Anatomy of the Anterolateral Abdominal Wall Ultrasonographic Assessment and its Application as a Guide in Nerve Blocks

Anatomy of the Anterolateral Abdominal Wall Ultrasonographic Assessment and its Application as a Guide in Nerve Blocks

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Rubén Algieri
María Ferrante
Juan Fernández
Juan Ugartemendia
Maria Bernadou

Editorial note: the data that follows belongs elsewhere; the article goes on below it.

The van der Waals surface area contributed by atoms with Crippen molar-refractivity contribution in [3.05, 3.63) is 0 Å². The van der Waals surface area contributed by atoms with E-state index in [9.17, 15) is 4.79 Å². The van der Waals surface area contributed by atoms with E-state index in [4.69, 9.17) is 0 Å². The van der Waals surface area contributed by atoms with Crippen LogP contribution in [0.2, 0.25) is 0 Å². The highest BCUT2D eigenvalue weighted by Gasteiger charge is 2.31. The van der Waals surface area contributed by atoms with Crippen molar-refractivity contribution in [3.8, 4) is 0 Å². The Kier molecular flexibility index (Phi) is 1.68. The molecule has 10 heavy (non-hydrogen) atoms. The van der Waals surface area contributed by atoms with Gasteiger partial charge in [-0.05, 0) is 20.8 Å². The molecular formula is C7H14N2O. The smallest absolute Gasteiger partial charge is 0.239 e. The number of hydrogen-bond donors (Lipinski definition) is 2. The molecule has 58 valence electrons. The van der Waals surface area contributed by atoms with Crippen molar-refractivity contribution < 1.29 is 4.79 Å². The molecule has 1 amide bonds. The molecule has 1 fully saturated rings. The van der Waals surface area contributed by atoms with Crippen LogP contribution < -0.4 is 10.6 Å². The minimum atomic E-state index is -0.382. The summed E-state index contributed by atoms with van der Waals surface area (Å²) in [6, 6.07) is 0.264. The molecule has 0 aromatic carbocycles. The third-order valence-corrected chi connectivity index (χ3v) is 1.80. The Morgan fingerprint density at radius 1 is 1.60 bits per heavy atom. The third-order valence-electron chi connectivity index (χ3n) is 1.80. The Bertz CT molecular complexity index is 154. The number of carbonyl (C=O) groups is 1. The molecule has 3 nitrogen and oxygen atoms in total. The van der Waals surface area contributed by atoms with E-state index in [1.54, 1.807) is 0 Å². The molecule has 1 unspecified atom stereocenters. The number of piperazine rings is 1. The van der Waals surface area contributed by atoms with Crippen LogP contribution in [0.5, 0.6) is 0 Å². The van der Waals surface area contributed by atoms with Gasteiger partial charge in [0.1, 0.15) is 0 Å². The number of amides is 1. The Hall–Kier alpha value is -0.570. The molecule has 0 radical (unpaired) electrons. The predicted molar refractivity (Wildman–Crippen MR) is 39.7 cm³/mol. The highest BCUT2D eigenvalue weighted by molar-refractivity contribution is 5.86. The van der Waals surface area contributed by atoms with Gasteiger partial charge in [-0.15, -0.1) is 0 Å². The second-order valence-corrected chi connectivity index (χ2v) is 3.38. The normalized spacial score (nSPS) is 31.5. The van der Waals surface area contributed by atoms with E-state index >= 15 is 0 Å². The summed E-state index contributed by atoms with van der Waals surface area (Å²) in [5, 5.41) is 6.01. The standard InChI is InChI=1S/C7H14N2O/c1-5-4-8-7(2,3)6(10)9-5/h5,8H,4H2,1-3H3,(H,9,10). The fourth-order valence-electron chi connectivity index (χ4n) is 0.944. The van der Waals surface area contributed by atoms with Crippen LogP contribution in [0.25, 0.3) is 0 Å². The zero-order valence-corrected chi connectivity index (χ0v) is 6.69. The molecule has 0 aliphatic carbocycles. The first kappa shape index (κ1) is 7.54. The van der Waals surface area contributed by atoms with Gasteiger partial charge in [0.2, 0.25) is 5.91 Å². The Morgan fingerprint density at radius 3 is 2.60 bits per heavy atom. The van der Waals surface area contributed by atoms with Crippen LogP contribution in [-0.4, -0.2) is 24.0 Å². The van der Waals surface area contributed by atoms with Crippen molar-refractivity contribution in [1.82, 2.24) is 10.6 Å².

The transversus abdominis plane (TAP) is the anatomical space between the internal oblique and transversus extends throughout the abdominal wall ending in the aponeurosis of rectus muscles. Anesthetic block of this plane has proven useful in reducing pain and analgesic requirements in abdominal wall surgery. The identification of anatomical structures by ultrasound images simplifies the procedure by correctly and safely blocking innervation of the abdominal wall with the use of local anesthetics. The aim of this study was to highlight the importance of anatomical knowledge, and correlation of anatomical-clinical-surgical and ultrasound information in the interpretation of images obtained by ultrasonography. Further, to evaluate the effects of nerve block of the anterolateral abdominal wall by echo-guided puncture in reference to the need for postoperative analgesia in abdominal surgery. During the period January / 2012 to June / 2013, we conducted training for surgeons through practical observation of normal anatomy on cadavers, ultrasound and observation of the anterolateral abdominal wall with portable ultrasound and 7 MHz linear transducer in patients with, and without known pathology, and then interpreted and compared these for a period of 6 months. Puncture sites for blocking nerve plexus were identified and located by ultrasonography. Following training we considered patients with comorbid conditions that were surgically treated. We included 60 patients underwent surgery for abdominal wall pathology. They were classified considering surgery performed: 14 (23.34) umbilical hernioplasties, 33 (55%) inguinal hernioplasties, 6 (10%), epigastric hernioplasties, 4 (6.66%) femoral hernioplasties and 3 (5%) other hernias. We were able to identify anatomical structures and nerve block in 30 (90.91%) patients underwent surgery for inguinal hernias and 3 (75%) femoral hernioplasties. In the remaining patients block could not be performed due to physical characteristics and when ultrasound equipment was not available: 1 (25%) with femoral hernia and in 3 (9.09%) inguinal hernias. No post-puncture complications were detected. A reduced need for analgesics was observed in all patients during the immediate and midrange post-operative period. Thorough knowledge of anatomical structures and nerve endings, as well as the use of this complementary approach, significantly improve the management of postoperative pain and reduce the need for analgesics. Training in ultrasound and surgical anatomical-clinical correlation to identify these structures should be considered to improve the quality of care in patients with abdominal surgical pathologies.


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